President Obama Confronts Russia, China and Iran In Speech to UN

PHOTO: President Barack Obama speaks at the United Nations Sustainable Development Summit, Sept. 27, 2015, at the United Nations headquarters.PlayAndrew Harnik/AP Photo
WATCH President Obama Decries 'Old Order' in United Nations Address

President Obama took on a confrontational tone in his speech this morning to the United Nations General Assembly, specifically calling out Russia, China and Iran for destabilizing activities in various world conflicts.

Obama opened his speech directly decrying "strong states that seek to impose their will on weaker ones," then alluded to Russian support for Syrian President Bashar al-Assad.

"On this basis, we see some major powers assert themselves in ways that contravene international law," Obama said. "We're told that such retrenchment is required to beat back disorder, that it's the only way to stamp out terrorism. In accordance with this logic, we should support tyrants like Bashar al-Assad."

Earlier in the morning, U.N. Secretary General Ban Ki Moon called for the first time for Syria to be referred to the International Criminal Court.

Obama's remarks came just before a speech by Russian President Vladimir Putin. The two will also have their first sit-down in more than two years in the afternoon and are expected to discuss Russian involvement in the conflicts in Ukraine and Syria.

In an interview clip released by the Kremlin Sunday, Putin explained Russia's recent surge of support for Assad's government as a means to combat ISIS terrorists in the country.

Obama then called on Russia to ease tensions in the conflict in Ukraine, explaining “the world cannot stand by” as Russia looks to assert its influence across sovereign borders.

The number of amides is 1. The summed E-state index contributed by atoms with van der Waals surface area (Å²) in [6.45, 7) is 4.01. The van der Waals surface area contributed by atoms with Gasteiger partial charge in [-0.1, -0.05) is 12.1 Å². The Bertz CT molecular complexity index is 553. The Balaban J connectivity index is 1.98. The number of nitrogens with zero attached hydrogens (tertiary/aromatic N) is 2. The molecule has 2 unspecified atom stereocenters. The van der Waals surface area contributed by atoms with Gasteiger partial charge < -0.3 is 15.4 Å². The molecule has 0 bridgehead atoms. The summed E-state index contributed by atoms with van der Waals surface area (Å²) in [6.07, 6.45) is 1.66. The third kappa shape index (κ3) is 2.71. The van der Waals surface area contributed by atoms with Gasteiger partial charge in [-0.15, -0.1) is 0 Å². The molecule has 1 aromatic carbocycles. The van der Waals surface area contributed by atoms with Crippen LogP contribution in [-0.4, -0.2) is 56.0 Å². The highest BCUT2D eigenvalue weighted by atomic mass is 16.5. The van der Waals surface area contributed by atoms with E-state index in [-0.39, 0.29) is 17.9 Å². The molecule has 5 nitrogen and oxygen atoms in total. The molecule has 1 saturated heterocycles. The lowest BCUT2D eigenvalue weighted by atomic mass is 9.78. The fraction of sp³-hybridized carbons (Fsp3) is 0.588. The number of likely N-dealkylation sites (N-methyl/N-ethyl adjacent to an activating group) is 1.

Just days after hosting Chinese President Xi Jinping for a lavish state visit, Obama used his remarks to call out Chinese land-building activities in the South China Sea.

“The United States makes no claim on territory there,” Obama said. “But like every nation gathered here, we have an interest in upholding the basic principles of freedom of navigation and the free flow of commerce.”

Despite the recent landmark agreement to curb Iran’s nuclear program, Obama called out the country for continuing to employ “violent proxies to advance its interests” in the Middle East.

“These efforts may appear to give Iran leverage in disputes with neighbors, but they fuel sectarian conflict that endangers the entire region,” Obama said. “Iranian people have a proud history filled with extraordinary potential. But chanting ‘Death to America’ doesn’t create jobs or make Iran more secure.”

Obama also took time to acknowledge past U.S. mistakes in involvement in historical conflicts, pointing to both Iraq and Libya as lessons learned, while defending use of military action against ISIS.

He then suggested an avenue of cooperation with Iran and Russia to bring peace to Syria, but only if the two countries support the removal of Assad from power.

"Assad and his allies cannot simply pacify the broad majority of a population who have been brutalized by chemical weapons and indiscriminate bombing," Obama said. "Yes, realism dictates that compromise will be required and that fighting will ultimately stamp out ISIL. But realism also requires a managed transition away from Assad and to a new leader.”

With Cuban President Raul Castro looking on, President Obama also hailed the warming of relations between the United States and Cuba, generating overwhelming applause from the audience as he expressed his belief that the embargo against the nation should be lifted.

“To move forward in this era,” Obama said, “you have to be strong enough to acknowledge that what you’re doing is not working.”